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Is Jesus a Zionist?

Jesus would find modern Zionism peculiar. More than that, in his own day, he rejected the closest thing to it. But first let’s explain our terms.

Zionism is a political ideology that promotes the aspirations of the modern state of Israel. Christian Zionism shares these same political views but integrates theological interests. Thus Christian Zionism employs the Bible in order to say that faithfulness to God should be expressed in terms of faithfulness to modern Israel’s future. This is not about defending or respecting Judaism (though some may make that claim). It is about claiming that the secular state of Israel has divine privileges that no other nation has. It asserts that God’s purposes are being realized in the pursuit of Israel’s security and prosperity.

It is about claiming that the secular state of Israel has divine privileges that no other nation has.

In Jesus’ day, there were many Jews urging their neighbors to engage in political activism on behalf of Israel—they said that this was a divine duty. Some used diplomatic leverage (the Pharisees, the Herodians) while others used raw violence (the Zealots). But in each case, the aim was the same. Advancing Israel’s political fortunes was a matter of faith.

In Mark 12:13-17 (also Matt 22:15-22 and Lk 20:20-26) Jesus is approached by political strategists (Pharisees and Herodians) who want to know if Jews were obligated to pay taxes to Caesar. This is a veiled political question.

In AD6 a political revolt was begun by a man named Judas the Galilean (see Josephus, Antiquities, 18.1) who declared that Jews should refuse to pay taxes to a pagan oppressor like Caesar. This was, he argued, treason to God. The revolt was crushed but this political resistance lived on into Jesus’ day. Jesus is being tested here.

The revolt was crushed but this political resistance lived on into Jesus’ day.

Now that we know more about its context, we might paraphrase the dialogue in this way: Jesus, do you agree with the resistance movement that wants to purge non-Jews from the Holy Land by defeating the Romans? Do you agree with the tax revolt? Jesus’ answer is simple: Render to Caesar the things that are Caesar’s and to God the things that are God’s. Or to paraphrase again: Gentlemen, I am not interested in these political ambitions. My kingdom is of a different order. Jesus is rejecting an ancient Zionist agenda to promote Israel’s fortunes as a matter of faith.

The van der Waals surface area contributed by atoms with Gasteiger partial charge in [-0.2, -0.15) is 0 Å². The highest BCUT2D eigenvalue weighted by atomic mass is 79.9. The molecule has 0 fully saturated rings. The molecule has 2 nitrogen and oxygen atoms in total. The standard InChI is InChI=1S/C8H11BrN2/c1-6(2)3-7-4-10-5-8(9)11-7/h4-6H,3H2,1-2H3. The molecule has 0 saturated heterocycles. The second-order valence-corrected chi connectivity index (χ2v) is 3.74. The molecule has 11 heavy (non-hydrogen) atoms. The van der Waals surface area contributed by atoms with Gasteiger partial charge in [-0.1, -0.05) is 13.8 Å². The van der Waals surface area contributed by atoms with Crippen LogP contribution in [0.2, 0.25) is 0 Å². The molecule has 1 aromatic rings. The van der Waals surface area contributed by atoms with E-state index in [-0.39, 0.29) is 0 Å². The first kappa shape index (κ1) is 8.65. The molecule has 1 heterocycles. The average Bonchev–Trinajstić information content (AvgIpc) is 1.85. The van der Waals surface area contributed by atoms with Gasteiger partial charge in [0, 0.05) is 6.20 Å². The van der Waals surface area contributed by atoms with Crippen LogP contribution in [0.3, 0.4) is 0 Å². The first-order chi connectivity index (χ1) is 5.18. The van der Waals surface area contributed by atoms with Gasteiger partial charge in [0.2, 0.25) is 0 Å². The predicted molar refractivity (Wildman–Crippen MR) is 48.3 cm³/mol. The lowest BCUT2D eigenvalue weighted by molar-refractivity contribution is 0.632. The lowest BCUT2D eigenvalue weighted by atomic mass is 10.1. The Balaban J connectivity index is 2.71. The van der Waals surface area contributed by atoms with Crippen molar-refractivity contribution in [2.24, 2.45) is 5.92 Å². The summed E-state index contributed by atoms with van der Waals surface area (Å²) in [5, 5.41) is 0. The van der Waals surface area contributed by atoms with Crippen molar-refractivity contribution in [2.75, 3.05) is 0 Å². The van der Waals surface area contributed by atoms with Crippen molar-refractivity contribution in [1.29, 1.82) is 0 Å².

For many Jews, the coming of the messiah was linked to Israel’s political restoration. So in Luke 19:11, as Jesus nears Jerusalem, people believe that the kingdom of God would appear immediately. They are incorrect.

Something similar occurs in Acts 1:6. Here the disciples see Jesus’ amazing resurrection glory and immediately their minds are consumed with political questions. Would Jesus now restore Israel to its previous glory? This question is understandable. When Jesus talks about the Spirit (1:8) and the kingdom, we have the two ideas that supplied Jews with their “restoration hope:” The messiah would establish a Spirit-filled kingdom and this kingdom would be found in Israel’s political restoration.

Jesus is rejecting an ancient Zionist agenda.

But Jesus rejects this notion. Instead, the mission of his kingdom is to transform the world (not just Israel). If Jewish expectation was local (Israel), Jesus’ expectations was global (all the earth). If Jewish expectation was tribal (blessing Israel), Jesus’ expectation was universal (blessing all).

What is clear is that Jesus separates himself from those who would merge political aspirations for Israel into matters of personal faith.

There is no political exclusivism for Israel in the gospel.

Jesus announces his messianic kingdom. But this cannot be confused with the kingdoms of this world. Jesus’ respect for his own Jewish culture and the land of Israel itself is profound. But God’s purposes are not confined to one ethnicity or one land. There is no political exclusivism for Israel in the gospel. And therefore, there is no room for a political theology like Zionism in Jesus’ teachings.


This is the second post in our 6-part series Israel-Palestine: The View From Here. Don't want to miss a post? Join in here (or at the button below) for weekly email updates


Editor's note: The Middle East Study Trip report concluded that the major contribution the CRC can make as agencies, institutions, and individuals is to raise awareness of the plight of Palestinians -- particularly our sisters and brothers in Christ -- among our members and friends. Its recommendations were accepted by the Board of Trustees (now the Council of Delegates) on behalf of Synod, and were subsequently implemented. To learn more about how the Christian Reformed Church thinks about injustice and the persecution of the Church, see the Belhar Confession and the Belgic Confession, respectively. 

[Image: Mariano Avila]


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